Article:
Working alone

21 May 2024

Employees working on their own can face a number of additional hazards. For example, using a ladder or lifting heavy objects could be too much for one person.

Another important consideration is the risk of assault. Whilst these incidents are thankfully rare, physical or verbal attacks can have serious physical and traumatic effects for those involved.

Working alone and health and safety law

Where you're an employer and your staff work alone, you will need to:

  • complete risk assessments to identify the precautions that are necessary
  • implement those precautions, providing information and training for employees on what they need to do
  • make periodic checks that your arrangements remain adequate
  • document your arrangements for working alone, perhaps as part of your health and safety policy
  • keep records of what you have done.

You may also have to report physical injury to any employee resulting from violent incidents.

Generally, if someone is injured you may need to show that you've met your duty of care.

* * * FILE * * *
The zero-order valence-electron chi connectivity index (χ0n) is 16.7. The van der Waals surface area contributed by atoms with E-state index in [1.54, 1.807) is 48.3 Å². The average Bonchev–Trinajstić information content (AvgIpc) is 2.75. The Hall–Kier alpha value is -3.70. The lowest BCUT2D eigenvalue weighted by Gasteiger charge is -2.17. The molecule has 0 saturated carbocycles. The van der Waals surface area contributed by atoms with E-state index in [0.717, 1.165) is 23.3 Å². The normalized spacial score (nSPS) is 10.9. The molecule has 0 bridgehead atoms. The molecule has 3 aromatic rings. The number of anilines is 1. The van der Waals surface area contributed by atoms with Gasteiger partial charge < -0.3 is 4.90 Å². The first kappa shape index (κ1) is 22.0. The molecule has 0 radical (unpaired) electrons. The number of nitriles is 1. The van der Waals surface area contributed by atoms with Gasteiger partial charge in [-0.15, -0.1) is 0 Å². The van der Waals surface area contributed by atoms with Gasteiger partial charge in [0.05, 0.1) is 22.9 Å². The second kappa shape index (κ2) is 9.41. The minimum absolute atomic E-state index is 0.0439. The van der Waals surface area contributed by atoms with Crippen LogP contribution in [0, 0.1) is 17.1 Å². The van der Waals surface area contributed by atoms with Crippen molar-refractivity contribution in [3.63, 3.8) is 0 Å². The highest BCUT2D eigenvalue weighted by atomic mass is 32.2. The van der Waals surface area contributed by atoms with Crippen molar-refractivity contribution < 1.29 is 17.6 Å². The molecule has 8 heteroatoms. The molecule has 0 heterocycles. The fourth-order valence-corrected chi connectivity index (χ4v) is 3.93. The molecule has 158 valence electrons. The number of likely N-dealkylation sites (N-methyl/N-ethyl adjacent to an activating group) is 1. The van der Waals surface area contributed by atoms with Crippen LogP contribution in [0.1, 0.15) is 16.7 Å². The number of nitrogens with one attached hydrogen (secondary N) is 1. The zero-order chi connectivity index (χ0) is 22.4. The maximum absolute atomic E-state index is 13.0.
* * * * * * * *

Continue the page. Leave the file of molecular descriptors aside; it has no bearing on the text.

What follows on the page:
Working alone: managing the risk

It's a good idea to check your arrangements even if there haven’t been any incidents. You can do this by identifying situations where staff are required to work alone and may be at risk. You can then decide if the precautions you have in place are adequate or if you need others.

Simple precautions may include:

  • using personal attack alarms
  • providing coded security locks on doors
  • using mobile telephones or two-way radios
  • requiring mobile staff to report their whereabouts and keep in touch
  • making sure that emergency arrangements are adequate
  • providing good levels of lighting
  • providing training in managing challenging behaviour, including de-escalation techniques.

Want to know more?

For more information about lone working, why not read our guide.